DELAWARE, Ohio (WCMH) — A strong thunderstorm that developed west of Columbus Friday afternoon produced large hail between Plain City and Delaware between 4:30 and 5:30 p.m.

Hail forms when a thunderstorm contains a persistent strong updraft into a very cold environment, where tiny liquid droplets freeze and form ice crystals.

The hailstone is suspended by the vigorous updraft and acquires layers of ice, until it becomes heavy enough to be tossed out of the side of a thunderstorm, or the updraft weakens and can no longer keep the hail in the upper part of the storm.

A swath of hail on the ground can extend several miles and continue for 5 to 15 minutes, accumulating like a snowfall, despite warm spring or summer weather.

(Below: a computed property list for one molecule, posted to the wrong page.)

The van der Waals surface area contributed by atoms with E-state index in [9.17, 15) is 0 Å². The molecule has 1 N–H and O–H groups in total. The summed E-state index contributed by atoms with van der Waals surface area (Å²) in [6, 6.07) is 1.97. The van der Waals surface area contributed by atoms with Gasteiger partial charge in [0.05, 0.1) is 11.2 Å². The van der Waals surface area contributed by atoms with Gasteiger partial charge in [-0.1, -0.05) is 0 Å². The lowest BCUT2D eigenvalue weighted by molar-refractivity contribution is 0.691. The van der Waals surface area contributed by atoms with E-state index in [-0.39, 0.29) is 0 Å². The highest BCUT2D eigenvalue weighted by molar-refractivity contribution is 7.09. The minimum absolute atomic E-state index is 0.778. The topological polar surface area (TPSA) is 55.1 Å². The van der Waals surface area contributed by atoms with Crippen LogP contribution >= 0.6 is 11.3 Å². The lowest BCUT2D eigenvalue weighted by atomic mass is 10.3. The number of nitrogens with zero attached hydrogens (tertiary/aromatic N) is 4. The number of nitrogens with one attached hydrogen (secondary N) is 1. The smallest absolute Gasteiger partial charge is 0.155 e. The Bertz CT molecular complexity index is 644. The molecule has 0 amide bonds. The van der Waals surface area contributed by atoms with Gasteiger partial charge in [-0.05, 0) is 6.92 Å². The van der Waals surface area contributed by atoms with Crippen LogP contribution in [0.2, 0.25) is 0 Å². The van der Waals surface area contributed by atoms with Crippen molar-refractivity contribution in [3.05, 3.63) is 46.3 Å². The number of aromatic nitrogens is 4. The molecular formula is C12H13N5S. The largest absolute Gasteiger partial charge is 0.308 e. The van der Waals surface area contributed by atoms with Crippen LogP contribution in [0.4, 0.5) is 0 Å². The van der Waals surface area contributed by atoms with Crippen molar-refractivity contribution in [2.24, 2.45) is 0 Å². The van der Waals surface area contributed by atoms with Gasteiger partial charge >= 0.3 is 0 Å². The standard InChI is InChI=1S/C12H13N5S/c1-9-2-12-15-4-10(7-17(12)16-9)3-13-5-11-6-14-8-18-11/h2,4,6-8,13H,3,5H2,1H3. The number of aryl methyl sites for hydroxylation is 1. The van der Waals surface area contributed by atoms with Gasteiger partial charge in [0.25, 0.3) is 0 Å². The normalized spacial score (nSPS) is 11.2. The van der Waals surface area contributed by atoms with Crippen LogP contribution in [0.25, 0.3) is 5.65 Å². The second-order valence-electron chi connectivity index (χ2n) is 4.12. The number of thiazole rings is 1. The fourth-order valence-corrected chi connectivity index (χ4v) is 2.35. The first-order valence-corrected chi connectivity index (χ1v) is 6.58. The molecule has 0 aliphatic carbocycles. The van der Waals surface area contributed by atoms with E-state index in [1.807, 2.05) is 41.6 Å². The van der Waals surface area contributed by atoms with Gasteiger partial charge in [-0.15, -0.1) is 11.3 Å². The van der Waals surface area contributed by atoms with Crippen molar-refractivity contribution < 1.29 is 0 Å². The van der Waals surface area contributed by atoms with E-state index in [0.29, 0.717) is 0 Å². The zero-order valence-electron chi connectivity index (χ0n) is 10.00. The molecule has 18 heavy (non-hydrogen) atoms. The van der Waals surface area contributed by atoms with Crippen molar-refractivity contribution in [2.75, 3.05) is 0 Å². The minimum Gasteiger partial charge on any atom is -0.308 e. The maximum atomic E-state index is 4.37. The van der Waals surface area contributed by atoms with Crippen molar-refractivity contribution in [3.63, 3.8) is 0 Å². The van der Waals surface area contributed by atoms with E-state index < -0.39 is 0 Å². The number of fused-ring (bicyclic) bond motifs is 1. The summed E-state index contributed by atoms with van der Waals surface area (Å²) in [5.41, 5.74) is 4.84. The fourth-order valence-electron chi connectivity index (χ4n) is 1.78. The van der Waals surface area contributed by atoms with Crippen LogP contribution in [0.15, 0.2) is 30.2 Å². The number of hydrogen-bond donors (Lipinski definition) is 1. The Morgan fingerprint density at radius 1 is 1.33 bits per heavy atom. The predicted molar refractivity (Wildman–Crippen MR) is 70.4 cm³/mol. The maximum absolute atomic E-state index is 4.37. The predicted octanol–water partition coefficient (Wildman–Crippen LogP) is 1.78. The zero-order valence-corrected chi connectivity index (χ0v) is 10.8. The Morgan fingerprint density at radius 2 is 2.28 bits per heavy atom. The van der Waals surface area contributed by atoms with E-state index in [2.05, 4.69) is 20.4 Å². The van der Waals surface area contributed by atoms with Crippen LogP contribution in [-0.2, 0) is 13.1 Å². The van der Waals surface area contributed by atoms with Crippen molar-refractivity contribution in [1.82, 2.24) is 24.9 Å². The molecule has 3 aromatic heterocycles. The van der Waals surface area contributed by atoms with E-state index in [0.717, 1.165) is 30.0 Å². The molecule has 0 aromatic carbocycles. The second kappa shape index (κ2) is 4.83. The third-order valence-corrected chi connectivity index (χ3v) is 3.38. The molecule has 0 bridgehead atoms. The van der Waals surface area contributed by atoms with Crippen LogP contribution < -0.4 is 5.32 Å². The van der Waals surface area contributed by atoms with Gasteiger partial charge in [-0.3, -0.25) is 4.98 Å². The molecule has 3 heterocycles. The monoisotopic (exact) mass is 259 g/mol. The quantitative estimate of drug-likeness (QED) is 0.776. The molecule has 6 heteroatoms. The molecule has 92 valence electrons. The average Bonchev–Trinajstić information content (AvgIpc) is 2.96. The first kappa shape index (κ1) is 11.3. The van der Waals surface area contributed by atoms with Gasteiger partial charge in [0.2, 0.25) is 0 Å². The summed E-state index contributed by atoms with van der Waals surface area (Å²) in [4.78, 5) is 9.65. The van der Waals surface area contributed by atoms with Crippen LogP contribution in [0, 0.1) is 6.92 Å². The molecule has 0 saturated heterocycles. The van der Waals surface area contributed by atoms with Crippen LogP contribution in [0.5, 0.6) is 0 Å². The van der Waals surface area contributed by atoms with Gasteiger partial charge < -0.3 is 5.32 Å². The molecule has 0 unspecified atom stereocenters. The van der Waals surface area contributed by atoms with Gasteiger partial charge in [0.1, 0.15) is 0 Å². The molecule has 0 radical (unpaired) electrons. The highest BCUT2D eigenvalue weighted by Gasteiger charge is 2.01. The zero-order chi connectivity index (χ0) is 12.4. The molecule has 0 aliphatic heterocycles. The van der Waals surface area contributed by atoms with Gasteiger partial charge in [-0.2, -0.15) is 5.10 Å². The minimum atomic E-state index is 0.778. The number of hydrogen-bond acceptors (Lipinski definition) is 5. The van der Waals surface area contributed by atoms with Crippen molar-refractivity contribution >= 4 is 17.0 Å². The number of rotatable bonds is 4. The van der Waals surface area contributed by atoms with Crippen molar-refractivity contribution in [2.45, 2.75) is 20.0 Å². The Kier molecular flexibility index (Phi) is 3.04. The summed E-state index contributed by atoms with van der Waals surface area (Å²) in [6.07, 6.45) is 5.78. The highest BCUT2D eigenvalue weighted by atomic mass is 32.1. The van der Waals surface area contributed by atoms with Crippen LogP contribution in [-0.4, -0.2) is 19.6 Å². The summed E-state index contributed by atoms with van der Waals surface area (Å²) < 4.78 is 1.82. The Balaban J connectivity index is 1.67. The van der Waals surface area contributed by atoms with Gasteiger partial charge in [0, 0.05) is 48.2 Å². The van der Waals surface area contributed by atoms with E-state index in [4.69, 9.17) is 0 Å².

Large hail (1 inch in diameter or larger) can cause property damage to vehicles and siding, beat down crops, and, rarely, result in injuries to someone caught outside in the storm.

Small hail is typically pea- or marble-sized. Large hail ranges from the size of a quarter to golfball-sized, and occasinally baseball/softball-sized, which requires an intense updraft of 80-100 mph.

The largest hailstone ever recorded occurred at Vivian, South Dakota, on July 23, 2010, that measured 8 inches in diameter and 18.625 inches in circumference.

Earlier this week, soft hail–called graupel–fell in a squall on Monday afternoon in the Columbus area. The difference between hail and graupel is the weather conditions. Snow pellets are associated with a cold air mass in the early spring, not a tall thunderstorm capable of producing lumpy, spiky hail.

On a cold spring day with surface temperatures well above freezing, snow falling from a cloud encounters water droplets in the lower layers of the atmosphere that freeze on contact, turning the snowflakes into tiny balls of ice that bounce like ping-pong balls on your windshield.